Published by jakeandgrady

Hunting has been a favorite past time for me for 55 years but the last twenty five years I have been consumed by chukar hunting and more specifically chukar hunting with fantastic dogs. In this blog I hope to pass on any information I can about chukar hunting but more than anything I want to showcase what will probably be my last two chukar dogs, Jake and Grady. I am 70 years old, Jake is 8 and Grady is 3 and I'm hoping to stay on the chukar mountain until I am 80 when Grady will be fetching my final chukars.

4 thoughts on “Final take of 2020-2021 season.

  1. Larry,
    Congratulations on 52 days afield! That’s impressive, especially considering all that you’ve overcome this last year.
    I really like your first 2 rules of chukar hunting, which are completely accurate in my experience. It makes me feel good to know that I’m not the only one that frequently hikes for hours before getting into birds. I’d never really thought about it much before, but during those times, I think that my outlook has always been to keep going and keep believing.
    Wishing you good health and additional recovery this off season.
    —Tim

    Like

    1. Thank you Tim. I’m thinking most people that chase chukars eventually figure that it isn’t a park your rig and instantly be shooting sport. Congrats on your new pup. It sounds like you are on your way to good things.

      Like

  2. I’ve been a bird hunter since I was five years old, which now means that I’ve occupied that vocation longer than any other. Indeed, over half a century now. But in that time, I’ve taken chukars once.

    That occasion was some time in the very late 1970s or the very early 1980s. It was very late in the season and I was goose hunting. I saw some chukars, knew that it was open and got one or two, I don’t quite recall. What I do recall is that I was with my father and I crossed the frozen North Platte to retrieve my birds.

    That says something, whether we are to admit it or not, as there’s no way on earth I’d cross the North Platte if it had ice on it now and there’s no earthly way I’d let my kids do it. But my father did, and I didn’t worry about doing it. I knew it was frozen solid.

    Last weekend I was out by the Platte and it was completely open.

    Anyhow, I’ve seen chukars from time to time since then but I didn’t go out and make a dedicated effort to hunt them. . . until this season.

    And that intent formed the season before last.

    The season before last I was hunting deer late in the season, in a snowstorm, and ran into a big bunch of chukars in the mountains in territory much like that you have recently depicted in another post. I had a shotgun with me, but I was carrying a rifle. I didn’t see any deer, and I didn’t try for the chukars, but it stayed on my mind.

    This year I ran into chukars again while deer hunting, but out in a sage brush covered area where I’ve never encountered them before in my life. And it was a lot of them. Again, as I was deer hunting, I passed on.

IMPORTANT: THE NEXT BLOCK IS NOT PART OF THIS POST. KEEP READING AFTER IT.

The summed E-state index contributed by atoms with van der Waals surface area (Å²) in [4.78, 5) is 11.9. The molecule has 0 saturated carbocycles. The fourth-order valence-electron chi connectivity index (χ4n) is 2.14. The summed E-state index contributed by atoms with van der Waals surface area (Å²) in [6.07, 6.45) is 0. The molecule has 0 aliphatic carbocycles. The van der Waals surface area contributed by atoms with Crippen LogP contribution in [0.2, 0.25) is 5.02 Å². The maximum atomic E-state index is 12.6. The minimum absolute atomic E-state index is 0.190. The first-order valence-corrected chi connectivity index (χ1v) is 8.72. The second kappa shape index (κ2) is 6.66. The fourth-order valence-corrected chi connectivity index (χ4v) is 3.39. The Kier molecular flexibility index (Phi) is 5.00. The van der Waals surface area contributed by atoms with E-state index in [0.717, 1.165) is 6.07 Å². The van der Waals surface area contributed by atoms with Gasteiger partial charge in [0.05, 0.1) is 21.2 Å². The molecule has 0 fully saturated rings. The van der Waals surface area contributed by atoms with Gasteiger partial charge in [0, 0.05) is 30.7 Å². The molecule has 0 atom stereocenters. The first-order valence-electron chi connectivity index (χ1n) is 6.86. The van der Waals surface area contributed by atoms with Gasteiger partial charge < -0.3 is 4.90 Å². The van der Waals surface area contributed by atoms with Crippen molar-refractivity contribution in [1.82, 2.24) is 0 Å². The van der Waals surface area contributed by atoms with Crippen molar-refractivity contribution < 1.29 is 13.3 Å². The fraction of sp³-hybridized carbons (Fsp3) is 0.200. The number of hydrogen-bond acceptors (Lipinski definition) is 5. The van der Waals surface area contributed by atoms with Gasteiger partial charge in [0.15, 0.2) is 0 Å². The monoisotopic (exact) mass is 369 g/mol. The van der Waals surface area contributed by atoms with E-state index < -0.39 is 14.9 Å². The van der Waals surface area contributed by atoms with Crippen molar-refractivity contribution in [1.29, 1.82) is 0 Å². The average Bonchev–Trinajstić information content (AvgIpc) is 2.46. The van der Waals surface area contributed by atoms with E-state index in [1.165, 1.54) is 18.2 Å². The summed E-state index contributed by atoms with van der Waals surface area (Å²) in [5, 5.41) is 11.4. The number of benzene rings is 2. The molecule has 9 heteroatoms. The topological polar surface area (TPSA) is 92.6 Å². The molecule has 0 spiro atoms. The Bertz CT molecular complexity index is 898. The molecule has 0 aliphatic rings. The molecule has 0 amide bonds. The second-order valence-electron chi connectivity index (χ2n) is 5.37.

I didn’t get a deer, however, I went back into the aforementioned mountainous area and encountered them walking down a road. I got a deer later in the day, and looked for the chukars on the way back, but I didn’t run into them again. Opportunity lost.

    About a week later I was out duck hunting and walked for a couple of miles across the plains to get to a water hole with ducks on it. Walking down a draw I ran into a big bunch of chukars. I was completely unprepared to shoot, or even encounter, chukars. On my way back out, I looked for them again to no avail.

    I mentioned to a game biologist at that point that I’d run into chukars three times that year. He was checking my deer for CWD. I noted how surprised I was by the last encounter I just noted. “Big hatch this year” was his reply.

    Later, hunting ducks on the river, I paused on a bluff just to observe the river. I then noticed the dog was nowhere to be found. Looking around, I saw him working the area behind me, nose to the ground. He was on to. . .chukars.

    I figured they were gone but sent him down a draw to work it. He found them again, and I got a long shot. Missed.

    Of course steel shot waterfowl ammo isn’t ideal for chukars either.

    About a week later, I was hunting the same area and crossing from one spot to another, not seeing any ducks, and not prepared for anything else, when the dog got them up again. Another long shot and another miss.

    The next week, walking to the river from a different spot, yep, once again. I wasn’t prepared to shoot at all, and when I did, I missed. I saw where they’d gone and we worked them again, and one more long shot, with the same results.

    After this, it was game on. I went back three more times just looking for them. We walked for miles.

    Never saw them.

    All of which is probably some sort of a lesson. . . but I’m not sure what it is.

    Like

  3. Great story Pat. There’s a sayin in much of the chukar community that ” the first time you hunt chukars it’s for fun the next time is for revenge”. Although I haven’t gotten to the revenge part yet, it sounds like maybe you have.
    Keep enjoying the outdoors like it sounds you do.

    Liked by 2 people

Leave a Reply

Fill in your details below or click an icon to log in:

WordPress.com Logo

You are commenting using your WordPress.com account. Log Out /  Change )

Google photo

You are commenting using your Google account. Log Out /  Change )

Twitter picture

You are commenting using your Twitter account. Log Out /  Change )

Facebook photo

You are commenting using your Facebook account. Log Out /  Change )

Connecting to %s

%d bloggers like this: